Third crew found on upturned hull

Two sailors are feared drowned after their 43ft catamaran capsized in heavy seas off Madagascar.

Quen Cultra and Joe Ttrykowski are missing after their catamaran capsized during the third leg of a round-world voyage, Cultra’s 43-foot catamaran Queequeg II capsized last Tuesday when it hit rough seas and 40-foot waves about 200 miles east of the southern tip of Madagascar.

The third man, Leo Sherman, who was rescued, said that ‘when they hit heavy seas before the ship capsized,’ Cultra was thrown overboard. ‘They said he was swimming toward the vessel and then a very large wave came and took him under and they didn’t see him again.’

Previously, Cultra had built a trimaran in his family’s backyard in Onarga, USA, sailed it down the Illinois River and took it around the world. For more than 3 1/2 years he visited remote jungle villages, took breaks absorbing cultures and fought dangerous storms. Cultra wrote a book about the voyage, ‘Queequeg’s Odyssey: A High Seas Adventure.’

56-year-old Leo Sherman of Gilman, Ill., USA, was found Thursday clinging to the hull of the vessel, a 43-foot catamaran called the Queequeg II.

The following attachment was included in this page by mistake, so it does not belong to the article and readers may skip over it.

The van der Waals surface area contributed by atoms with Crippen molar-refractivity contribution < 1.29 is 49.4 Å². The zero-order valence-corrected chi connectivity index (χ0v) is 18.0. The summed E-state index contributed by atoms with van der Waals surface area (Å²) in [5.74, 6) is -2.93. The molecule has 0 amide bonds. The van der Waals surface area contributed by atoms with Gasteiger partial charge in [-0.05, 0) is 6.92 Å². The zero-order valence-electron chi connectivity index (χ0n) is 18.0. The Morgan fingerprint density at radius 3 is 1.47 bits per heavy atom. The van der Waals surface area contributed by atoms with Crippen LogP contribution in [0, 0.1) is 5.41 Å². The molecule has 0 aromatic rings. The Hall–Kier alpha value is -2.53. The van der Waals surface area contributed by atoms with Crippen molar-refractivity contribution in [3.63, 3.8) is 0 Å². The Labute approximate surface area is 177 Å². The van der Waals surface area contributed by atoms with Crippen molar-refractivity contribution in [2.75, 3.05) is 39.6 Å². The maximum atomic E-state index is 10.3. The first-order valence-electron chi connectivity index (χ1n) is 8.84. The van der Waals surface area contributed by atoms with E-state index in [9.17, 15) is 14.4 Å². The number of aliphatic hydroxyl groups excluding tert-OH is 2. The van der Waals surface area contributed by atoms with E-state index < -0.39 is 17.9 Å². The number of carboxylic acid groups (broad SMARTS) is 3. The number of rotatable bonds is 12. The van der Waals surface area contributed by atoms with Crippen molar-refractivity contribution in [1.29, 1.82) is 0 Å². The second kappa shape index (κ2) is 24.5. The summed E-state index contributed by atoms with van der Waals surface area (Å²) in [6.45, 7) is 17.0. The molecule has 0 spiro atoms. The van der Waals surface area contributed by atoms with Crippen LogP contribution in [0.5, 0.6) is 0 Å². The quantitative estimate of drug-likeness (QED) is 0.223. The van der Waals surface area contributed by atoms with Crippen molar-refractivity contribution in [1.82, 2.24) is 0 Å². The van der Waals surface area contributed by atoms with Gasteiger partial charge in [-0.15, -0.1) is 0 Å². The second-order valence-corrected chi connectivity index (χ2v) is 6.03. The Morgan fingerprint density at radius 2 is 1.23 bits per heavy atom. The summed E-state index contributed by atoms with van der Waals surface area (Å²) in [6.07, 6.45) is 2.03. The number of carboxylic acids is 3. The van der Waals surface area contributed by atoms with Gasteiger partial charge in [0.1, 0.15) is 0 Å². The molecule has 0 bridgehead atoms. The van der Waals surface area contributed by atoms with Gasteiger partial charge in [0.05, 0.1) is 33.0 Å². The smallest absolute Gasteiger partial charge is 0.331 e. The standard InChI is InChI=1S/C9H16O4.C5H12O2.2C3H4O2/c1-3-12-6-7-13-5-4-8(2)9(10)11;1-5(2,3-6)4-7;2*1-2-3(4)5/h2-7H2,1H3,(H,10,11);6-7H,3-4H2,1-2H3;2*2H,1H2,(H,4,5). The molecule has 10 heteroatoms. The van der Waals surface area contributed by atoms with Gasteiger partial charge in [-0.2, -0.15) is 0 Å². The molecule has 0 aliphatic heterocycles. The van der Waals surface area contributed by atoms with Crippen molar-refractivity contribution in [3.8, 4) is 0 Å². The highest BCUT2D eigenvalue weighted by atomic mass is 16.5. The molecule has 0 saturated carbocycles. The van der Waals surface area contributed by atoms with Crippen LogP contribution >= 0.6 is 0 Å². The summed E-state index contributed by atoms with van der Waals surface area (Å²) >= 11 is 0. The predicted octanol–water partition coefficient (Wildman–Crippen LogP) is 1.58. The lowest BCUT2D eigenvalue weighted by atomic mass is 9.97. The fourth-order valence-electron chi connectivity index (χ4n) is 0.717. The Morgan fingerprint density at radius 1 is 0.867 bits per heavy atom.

However, according to the US Coast Guard, French Naval divers have given up their search after swimming into the capsized boat.

‘They did numerous dives into the vessel and were not able to locate anybody inside the boat,’ Petty Officer Stephanie Strivens said Friday from Miami. The Coast Guard station there received an emergency signal from the boat via satellite and alerted rescue crews on Reunion, a French-controlled island east of Madagascar.

Coast Guard officials say a private vessel pulled Sherman from the hull of the catamaran. According to the Coast Guard, Sherman said that after the capsize he and Strykowski spent the next day and a half in the vessel’s cabin before deciding that the water inside was rising too high and they needed to swim out.

Sherman said the two were attached at their waists by a rope, but he never saw Strykowski after they left the cabin.

Strykowski was born and raised in Chicago, and was the author of a number of books on diving and the environment.

He held a doctorate in environmental studies, and was the founder of The Star Thrower Foundation, a nonprofit dedicated to the preservation and protection of ocean wildlife.

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